Durable Medical Equipment scams cost taxpayers billions of dollars each year. Common covered durable medical equipment includes:
- Air purifiers
- Blood sugar monitors and test strips
- Canes, crutches and walkers
- Commode chairs
- Continuous Positive Airway Pressure (CPAP) devices
- Hospital beds
- Infusion pumps & supplies
- Knee, shoulder, wrist and back braces
- Nebulizers & nebulizer medications
- Oxygen equipment & accessories
- Patient lifts
- Pressure-reducing beds, mattresses, and mattress overlays
- Suction pumps
- Traction equipment
- Wheelchairs and scooters (Do you remember the Scooter Store ads?)
You must have a prescription if you need durable medical equipment and want Medicare to pay for it. That’s where doc-in-the-box schemes into play. The DME companies pay doctors and nurse practitioners to spend a few second online or on video chat with patients and then write the necessary prescription.
After the arrest was announced, prosecutors asked anyone with information about other telemedicine fraud schemes to come forward. “This investigation is ongoing. As telemedicine becomes an increasing part of our healthcare system, vigilance in ensuring that fraud and kickbacks do not usurp the legitimate practice of medicine by electronic means is more important than ever.”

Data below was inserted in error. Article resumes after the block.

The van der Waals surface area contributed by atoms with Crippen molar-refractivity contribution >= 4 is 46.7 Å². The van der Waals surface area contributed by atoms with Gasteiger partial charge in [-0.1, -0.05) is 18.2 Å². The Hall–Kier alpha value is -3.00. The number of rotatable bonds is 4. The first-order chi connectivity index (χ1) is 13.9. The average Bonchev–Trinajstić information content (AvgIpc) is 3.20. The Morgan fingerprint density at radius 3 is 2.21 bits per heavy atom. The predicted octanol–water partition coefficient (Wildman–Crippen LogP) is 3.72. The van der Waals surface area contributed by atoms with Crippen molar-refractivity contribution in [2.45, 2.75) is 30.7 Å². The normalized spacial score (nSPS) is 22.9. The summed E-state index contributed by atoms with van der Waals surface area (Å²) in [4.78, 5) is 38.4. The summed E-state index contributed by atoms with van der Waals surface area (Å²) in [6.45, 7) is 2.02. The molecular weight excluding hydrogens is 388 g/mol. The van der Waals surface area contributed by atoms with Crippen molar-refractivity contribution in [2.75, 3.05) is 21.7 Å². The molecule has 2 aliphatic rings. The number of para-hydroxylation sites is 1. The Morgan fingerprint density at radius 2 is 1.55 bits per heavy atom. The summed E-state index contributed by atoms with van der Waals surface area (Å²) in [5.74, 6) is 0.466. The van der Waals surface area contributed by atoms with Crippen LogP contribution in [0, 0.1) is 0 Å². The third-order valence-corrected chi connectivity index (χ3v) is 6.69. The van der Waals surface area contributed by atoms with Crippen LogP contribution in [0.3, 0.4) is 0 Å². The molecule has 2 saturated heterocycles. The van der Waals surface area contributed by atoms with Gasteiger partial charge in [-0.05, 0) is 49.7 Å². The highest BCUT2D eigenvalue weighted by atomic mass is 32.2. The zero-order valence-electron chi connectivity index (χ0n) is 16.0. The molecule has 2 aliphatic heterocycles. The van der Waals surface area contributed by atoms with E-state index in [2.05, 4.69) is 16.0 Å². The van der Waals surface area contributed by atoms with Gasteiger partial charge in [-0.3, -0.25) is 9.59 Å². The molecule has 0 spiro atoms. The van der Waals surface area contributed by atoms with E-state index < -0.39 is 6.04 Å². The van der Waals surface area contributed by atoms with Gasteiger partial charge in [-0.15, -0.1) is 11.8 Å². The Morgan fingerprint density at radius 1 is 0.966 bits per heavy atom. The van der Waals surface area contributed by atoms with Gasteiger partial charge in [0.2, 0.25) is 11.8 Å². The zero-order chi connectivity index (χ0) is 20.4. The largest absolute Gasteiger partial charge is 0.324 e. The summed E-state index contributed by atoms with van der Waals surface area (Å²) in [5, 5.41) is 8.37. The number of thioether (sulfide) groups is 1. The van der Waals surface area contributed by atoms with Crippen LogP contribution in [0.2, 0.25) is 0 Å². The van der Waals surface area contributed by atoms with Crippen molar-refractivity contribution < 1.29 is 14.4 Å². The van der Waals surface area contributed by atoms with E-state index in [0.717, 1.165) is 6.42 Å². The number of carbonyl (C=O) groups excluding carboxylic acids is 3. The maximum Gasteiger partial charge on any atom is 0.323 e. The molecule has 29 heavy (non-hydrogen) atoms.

How Do I Report Telemedicine Fraud (and Collect a Reward)?
A Civil War era law allows whistleblowers with inside information about fraud involving federal funds or federal programs to collect a reward for reporting the fraud. The federal False Claims Act pays rewards of between 15% and 30% of whatever the government recovers from wrongdoers. Each year the government pays hundreds of millions of dollars in rewards.
The coronavirus pandemic has ushered in a new era of telemedicine. We believe if used appropriately, telehealth makes seeing a doctor safer and easier for many patients. Unfortunately, it is also an invitation for abuse.
As noted earlier we expect most telehealth fraud will be in connection with phony pain creams, durable medical equipment, orthotic braces, genetic testing, and coronavirus testing. We also expect to see a few bad mental health providers engage in classic overbilling schemes. They provide their patient with 15 minutes of counseling but bill for a 60 minute session.
Medicare fraud hurts all taxpayers. Never more in modern history will the United States government be strapped for cash. We will be paying the tab for the coronavirus pandemic response for years. By reporting fraud, you not only earn a reward, you also help fight greed and corruption.
To learn more, visit our Medicare fraud information page. We also invite you to our genetic testing (CGX testing) and DME pages (links above). Ready to see if you have a case? Contact attorney Brian Mahany online, by email or by phone, . Cases accepted nationwide. All inquiries protected by the attorney – client privilege and kept strictly confidential.